I MUST HAVE MISSED the news bulletin in which the appointment of Jack Tame as People’s Prosecutor was announced. I guess Winston Peters missed it, too. Otherwise, why would he have put himself in the dock on Q+A last Sunday morning? (6/9/20) Not that Winston was ever in real trouble, not from “James” – as the NZ First leader kept calling him. Winston’s been around too long to be seriously discommoded by an ambitious young journalist less than half his age. But, as he angrily told Tame and his producer, he had plenty of other things to be going on with, 40 days out from a general election in which he is fighting for his political life and legacy, than to submit himself to the inquisitorial fury of People’s Prosecutor Tame.
Anyone who knows anything about the way current affairs shows like Q+A are put together will share Winston’s outrage. Securing the appearance of a prominent politician on such shows is always a delicate exercise. The person, or, more likely, his or her minders, will want to know what the programme intends to talk to their boss about. And believe me, if they are told that the programme intends to ambush him with a whole series of questions of the “Are you still beating your wife?” variety, then the show’s producers will be told, very politely, to fuck right off.
So, you can bet your bottom dollar that Winston and his minders weren’t told anything remotely like that. He’d made himself available for an interview on the understanding it would mostly be about the tragic loss of the live-cattle-carrier capsized by a typhoon in the East China Sea. He did this believing, perhaps naively, that he was dealing with honest broadcasting professionals, not media bushwhackers.
You can also lay down a fairly heavy bet that Tame and his producers talked through the interview with considerable care, deciding exactly when the ugly shift from friendly interviewer Jack, to pitiless inquisitor Jack, would take place. Equally likely is the encouragement Tame would have been receiving through his earpiece from the control room as the interview unfolded. Were it a case of an interviewer gone rogue, Tame would have been shut down immediately. So, the Tame-Peters interview didn’t just happen – it was organised.
Just think about that for a moment. The leader of a political party – precariously poised on the edge of political oblivion – is invited to appear on a television programme whose producers’ and host’s intention is to ambush and embarrass him. Not, it is important to note at this point, to question him on evidence gathered by its own journalists, and about which he, having been given fair warning, will be invited to make comment. No, no, no: that would be what honest-to-God professional journalists would do.
I’ll never forget my old boss at The Independent Business Weekly, Warren Berryman, drumming it into me that real journalists don’t do ambushes. The subject of a story must always be offered the opportunity to respond to its content. It’s called “fairness” and there was time when TVNZ understood the meaning of the word.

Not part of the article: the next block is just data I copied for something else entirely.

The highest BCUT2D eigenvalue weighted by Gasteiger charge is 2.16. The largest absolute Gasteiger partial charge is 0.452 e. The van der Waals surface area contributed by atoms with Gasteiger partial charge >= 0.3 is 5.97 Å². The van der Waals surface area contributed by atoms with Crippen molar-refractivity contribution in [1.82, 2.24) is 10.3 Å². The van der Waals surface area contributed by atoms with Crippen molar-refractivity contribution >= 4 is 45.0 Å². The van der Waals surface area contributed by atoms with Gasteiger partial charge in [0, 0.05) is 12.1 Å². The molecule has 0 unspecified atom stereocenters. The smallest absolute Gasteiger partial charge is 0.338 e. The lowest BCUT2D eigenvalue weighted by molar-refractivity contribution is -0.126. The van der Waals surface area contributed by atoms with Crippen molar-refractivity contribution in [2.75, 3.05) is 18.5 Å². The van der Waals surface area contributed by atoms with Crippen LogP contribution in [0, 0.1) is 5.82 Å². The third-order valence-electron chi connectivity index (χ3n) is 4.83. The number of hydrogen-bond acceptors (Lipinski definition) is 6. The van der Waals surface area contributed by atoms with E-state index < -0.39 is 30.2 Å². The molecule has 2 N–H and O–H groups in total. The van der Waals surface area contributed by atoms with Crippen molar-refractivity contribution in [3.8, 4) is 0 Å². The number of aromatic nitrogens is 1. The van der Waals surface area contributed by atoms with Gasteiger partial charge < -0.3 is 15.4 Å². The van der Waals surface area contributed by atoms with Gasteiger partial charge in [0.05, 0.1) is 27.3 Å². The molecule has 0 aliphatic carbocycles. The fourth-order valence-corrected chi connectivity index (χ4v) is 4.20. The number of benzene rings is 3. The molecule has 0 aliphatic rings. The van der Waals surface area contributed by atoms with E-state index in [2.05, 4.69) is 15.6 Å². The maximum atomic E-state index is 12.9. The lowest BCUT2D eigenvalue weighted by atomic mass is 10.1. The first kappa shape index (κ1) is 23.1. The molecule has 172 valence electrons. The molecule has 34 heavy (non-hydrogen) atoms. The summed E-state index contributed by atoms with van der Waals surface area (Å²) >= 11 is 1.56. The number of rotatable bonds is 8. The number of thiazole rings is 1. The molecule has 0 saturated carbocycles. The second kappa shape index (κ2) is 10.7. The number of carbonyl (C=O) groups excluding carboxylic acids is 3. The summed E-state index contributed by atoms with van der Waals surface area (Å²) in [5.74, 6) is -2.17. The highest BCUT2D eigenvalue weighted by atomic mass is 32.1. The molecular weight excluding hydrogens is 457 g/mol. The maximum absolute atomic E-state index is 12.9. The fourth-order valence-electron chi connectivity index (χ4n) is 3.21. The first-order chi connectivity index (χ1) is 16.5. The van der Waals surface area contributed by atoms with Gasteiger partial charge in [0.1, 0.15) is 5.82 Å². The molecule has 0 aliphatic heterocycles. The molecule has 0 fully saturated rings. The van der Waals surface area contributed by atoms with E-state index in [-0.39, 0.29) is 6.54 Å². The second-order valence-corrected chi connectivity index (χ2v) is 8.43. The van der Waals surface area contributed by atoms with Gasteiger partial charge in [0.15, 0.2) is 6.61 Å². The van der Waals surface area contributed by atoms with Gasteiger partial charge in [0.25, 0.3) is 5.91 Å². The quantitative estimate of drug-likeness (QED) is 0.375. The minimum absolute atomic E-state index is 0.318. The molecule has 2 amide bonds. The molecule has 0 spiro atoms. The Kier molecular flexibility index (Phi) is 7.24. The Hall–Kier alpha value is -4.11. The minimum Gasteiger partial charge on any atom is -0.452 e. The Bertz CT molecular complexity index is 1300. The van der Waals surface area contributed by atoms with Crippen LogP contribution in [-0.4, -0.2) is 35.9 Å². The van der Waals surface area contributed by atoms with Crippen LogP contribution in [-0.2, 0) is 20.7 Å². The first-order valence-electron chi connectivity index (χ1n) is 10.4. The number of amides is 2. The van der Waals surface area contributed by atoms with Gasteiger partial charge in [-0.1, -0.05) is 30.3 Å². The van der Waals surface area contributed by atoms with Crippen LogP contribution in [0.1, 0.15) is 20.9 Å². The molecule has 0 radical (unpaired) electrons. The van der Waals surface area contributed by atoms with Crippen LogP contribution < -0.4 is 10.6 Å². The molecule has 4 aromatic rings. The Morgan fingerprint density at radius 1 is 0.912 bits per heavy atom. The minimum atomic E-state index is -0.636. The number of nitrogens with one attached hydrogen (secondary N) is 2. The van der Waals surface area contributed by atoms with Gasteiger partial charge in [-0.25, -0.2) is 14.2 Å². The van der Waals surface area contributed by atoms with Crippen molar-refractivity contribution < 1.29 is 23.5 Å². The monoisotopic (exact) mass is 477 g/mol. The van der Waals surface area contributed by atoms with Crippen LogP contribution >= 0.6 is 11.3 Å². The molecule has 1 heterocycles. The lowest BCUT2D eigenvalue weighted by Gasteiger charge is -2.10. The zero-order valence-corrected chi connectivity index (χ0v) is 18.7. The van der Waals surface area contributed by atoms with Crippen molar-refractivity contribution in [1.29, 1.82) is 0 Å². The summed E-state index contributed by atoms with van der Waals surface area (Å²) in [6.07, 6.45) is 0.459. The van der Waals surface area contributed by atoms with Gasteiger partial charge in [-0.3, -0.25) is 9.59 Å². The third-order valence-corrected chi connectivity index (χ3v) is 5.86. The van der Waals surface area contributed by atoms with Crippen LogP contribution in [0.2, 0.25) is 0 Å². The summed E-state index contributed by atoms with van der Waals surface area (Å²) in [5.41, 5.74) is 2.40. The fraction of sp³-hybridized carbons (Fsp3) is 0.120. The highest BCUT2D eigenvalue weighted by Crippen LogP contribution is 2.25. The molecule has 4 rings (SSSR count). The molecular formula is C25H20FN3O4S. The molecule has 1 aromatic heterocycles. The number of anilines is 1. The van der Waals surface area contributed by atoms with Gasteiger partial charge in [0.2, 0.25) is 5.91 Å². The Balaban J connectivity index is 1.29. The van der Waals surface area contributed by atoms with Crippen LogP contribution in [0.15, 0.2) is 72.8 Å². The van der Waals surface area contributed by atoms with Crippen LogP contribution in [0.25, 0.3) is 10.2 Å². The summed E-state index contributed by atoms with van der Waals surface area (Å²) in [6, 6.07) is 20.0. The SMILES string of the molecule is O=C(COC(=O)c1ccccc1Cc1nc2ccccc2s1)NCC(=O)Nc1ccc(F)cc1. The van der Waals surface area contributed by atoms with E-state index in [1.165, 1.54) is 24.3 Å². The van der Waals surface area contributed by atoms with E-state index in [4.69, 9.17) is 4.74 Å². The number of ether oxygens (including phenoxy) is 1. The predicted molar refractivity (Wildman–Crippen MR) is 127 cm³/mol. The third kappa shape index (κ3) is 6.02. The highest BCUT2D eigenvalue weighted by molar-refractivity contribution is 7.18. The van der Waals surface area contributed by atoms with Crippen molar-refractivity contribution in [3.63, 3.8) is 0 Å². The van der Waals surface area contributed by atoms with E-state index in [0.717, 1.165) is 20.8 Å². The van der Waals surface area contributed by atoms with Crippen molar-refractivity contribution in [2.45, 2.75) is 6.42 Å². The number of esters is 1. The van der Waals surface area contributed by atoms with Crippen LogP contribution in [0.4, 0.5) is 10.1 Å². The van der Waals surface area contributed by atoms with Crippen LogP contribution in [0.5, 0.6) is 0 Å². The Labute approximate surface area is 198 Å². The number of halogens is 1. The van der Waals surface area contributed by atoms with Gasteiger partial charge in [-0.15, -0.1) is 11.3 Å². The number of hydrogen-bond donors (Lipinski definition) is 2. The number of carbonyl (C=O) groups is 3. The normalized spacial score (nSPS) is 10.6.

Not anymore it would seem. If Tame had anything solid in the way of evidence of Winston’s and NZ First’s wrongdoing, then he and his producers kept it to themselves. All we got to hear was a series of quick-fire questions cleverly constructed to leave their guest with nowhere safe to go. Maybe they really did have the goods on Winston, and what they were trying to winkle out of him was a flat denial, which they could then expose as a lie – as the cameras rolled. Then again, maybe they didn’t.
Which leaves me – and I’m pretty sure a pretty large chunk of the Q+A audience – wondering what TVNZ’s game is. This is, after all, a public broadcaster. That should mean, at the very least, that the highest possible standards, not just of journalism, but also of common human decency, are drummed into every single staff member. Because, you know what, they used to be. Back in the days when news and current affairs constituted a sort of holy order, separated and secured from Hunter S Thompson’s “cruel and shallow money trench where pimps and thieves run free and good men die like dogs for no good reason” – i.e. the rest of the television industry.
For what it’s worth, this is what I think their game is. I think it’s about the substitution of the news media (young journalists in particular) for the people. And since democracy itself is about “government of the people, by the people, for the people”, what we’re actually looking at is a bunch of journalists who no longer put much faith in democracy. Because, you know, there are so many people out there who are racists, misogynists and homophobes. As such, they shouldn’t really be allowed to govern the country – should they?
What we’ve got is a bunch of journalists who, wittingly or unwittingly, are dragging us all in the direction of government of the media, by the media, for the media. They’re doing it for us – of course they are – because, you know, most of us really aren’t up to the job of doing it ourselves.
Joining a political party, earning the trust and confidence of its members, being selected as a parliamentary candidate, getting elected. It’s all so tedious, so demeaning. Having to listen to ordinary citizens, secure their votes, stay on their good side. So much easier to cast the cloak of the media’s protection over the weak and stupid. So much more satisfying to slay the monsters – like Winston Peters – who, these journalists are pretty sure, are cheats and misleaders, live on the people’s airways, or luridly on private-sector newsprint.
Because, you must know that if the media doesn’t take on the role of the People’s Champion; the People’s Prosecutor; if charlatans and extremists aren’t lured in front of the cameras and microphones to be ambushed and politically executed; then there’s every possibility that the people – idiots that they are – will re-elect them.